3 friends meet to what becomes the most awkward conversation ever.
After 10 years apart, three friends (Ethan Hawke, Robert Sean Leonard and Uma Thurman) reunite in a motel room to play out the unresolved drama of their final high school days. As layers of denial are peeled away, each character is provoked into revealing his or her true nature and motivation.
Tape is based on a play, that is filmed on a real digital camera, giving it that authentic feel, and shot in real-time. I liked these two ideas that director Richard Linklater does because it feels thought the 86 minutes your watching this film, your right there with them.
The film is written so well, as it feels as though its actually real-life. The dialogue after awhile, gets really harsh and terribly true, to a point of where it almost feels like your watching a documentary before your very own eyes. I liked the screenplay so much, cause it shows how people can obtain something differently, and how after 10 years of one little incident not much has changed. The film builds, and builds, and builds right up to the point of where you think what’s going to happen, doesn’t happen, and your overall, terribly shocked.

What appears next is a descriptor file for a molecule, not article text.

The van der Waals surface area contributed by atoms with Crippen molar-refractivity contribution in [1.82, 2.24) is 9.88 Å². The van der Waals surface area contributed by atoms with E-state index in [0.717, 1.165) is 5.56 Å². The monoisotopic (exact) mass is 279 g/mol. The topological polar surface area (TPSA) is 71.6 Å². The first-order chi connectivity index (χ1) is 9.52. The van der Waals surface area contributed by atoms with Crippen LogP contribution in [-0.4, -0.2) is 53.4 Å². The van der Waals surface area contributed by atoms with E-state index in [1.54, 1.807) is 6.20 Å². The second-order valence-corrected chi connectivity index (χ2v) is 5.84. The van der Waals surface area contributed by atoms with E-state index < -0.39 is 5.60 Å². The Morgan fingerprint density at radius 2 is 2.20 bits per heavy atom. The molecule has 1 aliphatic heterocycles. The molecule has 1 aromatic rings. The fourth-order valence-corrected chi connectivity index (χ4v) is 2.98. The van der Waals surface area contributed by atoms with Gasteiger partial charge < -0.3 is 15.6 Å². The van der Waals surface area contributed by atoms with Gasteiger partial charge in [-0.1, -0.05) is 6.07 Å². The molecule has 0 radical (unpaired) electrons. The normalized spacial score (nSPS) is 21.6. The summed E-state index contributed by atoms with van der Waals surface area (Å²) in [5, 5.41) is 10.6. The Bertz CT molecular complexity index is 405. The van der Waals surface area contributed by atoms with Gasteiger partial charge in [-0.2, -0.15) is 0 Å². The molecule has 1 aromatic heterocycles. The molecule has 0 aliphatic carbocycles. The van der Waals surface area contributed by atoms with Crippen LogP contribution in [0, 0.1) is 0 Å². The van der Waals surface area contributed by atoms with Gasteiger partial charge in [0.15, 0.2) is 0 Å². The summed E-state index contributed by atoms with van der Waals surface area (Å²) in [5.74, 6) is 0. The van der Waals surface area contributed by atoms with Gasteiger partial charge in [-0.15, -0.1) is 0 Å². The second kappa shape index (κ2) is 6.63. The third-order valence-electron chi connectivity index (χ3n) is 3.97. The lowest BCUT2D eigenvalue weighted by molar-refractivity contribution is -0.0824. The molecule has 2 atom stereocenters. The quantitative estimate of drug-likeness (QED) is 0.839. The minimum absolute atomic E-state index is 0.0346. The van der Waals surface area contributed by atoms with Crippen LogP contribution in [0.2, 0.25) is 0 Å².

I had a problem with the film by the way it ended, and that was how not everything added up like it could have. I was sort of let down, by what actually happened to these three 10 years ago, and I think through watching this whole film, I sort of deserved to know the real answer.
I loved how the film was just a great way to show that these three actors, can sure as hell, act. Ethan Hawke is such a dick in this movie, that you want to kill him, but in some ways, he is very funny and you actually kind of enjoy him. Robert Sean Leonard is also very good here, showing a great deal of consent for his actions as the movie moves along, giving off a very believable performance. The most memorable performance here in this film has to be Uma Thurman, her transitions from flippy manipulation, to steering honesty represents some of the best of her versicle career.
Consensus: Tape doesn’t deliver what you want, but features a realistic, well-written dialogue, that in ways is terribly true, and backed up by the three strong performances.